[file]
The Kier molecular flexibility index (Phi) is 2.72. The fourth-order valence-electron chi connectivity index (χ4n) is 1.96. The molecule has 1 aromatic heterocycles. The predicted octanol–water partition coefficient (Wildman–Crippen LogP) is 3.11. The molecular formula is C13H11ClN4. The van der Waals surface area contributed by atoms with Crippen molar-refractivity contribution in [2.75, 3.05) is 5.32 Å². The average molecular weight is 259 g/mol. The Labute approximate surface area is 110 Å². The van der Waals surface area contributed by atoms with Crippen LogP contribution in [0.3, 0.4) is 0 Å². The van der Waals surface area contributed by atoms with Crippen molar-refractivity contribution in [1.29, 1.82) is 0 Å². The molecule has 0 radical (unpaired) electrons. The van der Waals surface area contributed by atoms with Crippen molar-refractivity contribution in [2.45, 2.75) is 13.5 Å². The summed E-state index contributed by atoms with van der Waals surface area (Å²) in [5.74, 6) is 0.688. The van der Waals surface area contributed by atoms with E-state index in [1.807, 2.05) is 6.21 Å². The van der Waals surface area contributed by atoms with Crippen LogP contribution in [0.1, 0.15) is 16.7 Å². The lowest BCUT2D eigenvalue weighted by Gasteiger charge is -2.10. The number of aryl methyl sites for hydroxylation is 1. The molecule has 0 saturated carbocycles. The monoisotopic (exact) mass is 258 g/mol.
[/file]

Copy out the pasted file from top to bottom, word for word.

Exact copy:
The Kier molecular flexibility index (Phi) is 2.72. The fourth-order valence-electron chi connectivity index (χ4n) is 1.96. The molecule has 1 aromatic heterocycles. The predicted octanol–water partition coefficient (Wildman–Crippen LogP) is 3.11. The molecular formula is C13H11ClN4. The van der Waals surface area contributed by atoms with Crippen molar-refractivity contribution in [2.75, 3.05) is 5.32 Å². The average molecular weight is 259 g/mol. The Labute approximate surface area is 110 Å². The van der Waals surface area contributed by atoms with Crippen LogP contribution in [0.3, 0.4) is 0 Å². The van der Waals surface area contributed by atoms with Crippen molar-refractivity contribution in [1.29, 1.82) is 0 Å². The molecule has 0 radical (unpaired) electrons. The van der Waals surface area contributed by atoms with Crippen molar-refractivity contribution in [2.45, 2.75) is 13.5 Å². The summed E-state index contributed by atoms with van der Waals surface area (Å²) in [5.74, 6) is 0.688. The van der Waals surface area contributed by atoms with E-state index in [1.807, 2.05) is 6.21 Å². The van der Waals surface area contributed by atoms with Crippen LogP contribution in [0.1, 0.15) is 16.7 Å². The lowest BCUT2D eigenvalue weighted by Gasteiger charge is -2.10. The number of aryl methyl sites for hydroxylation is 1. The molecule has 0 saturated carbocycles. The monoisotopic (exact) mass is 258 g/mol.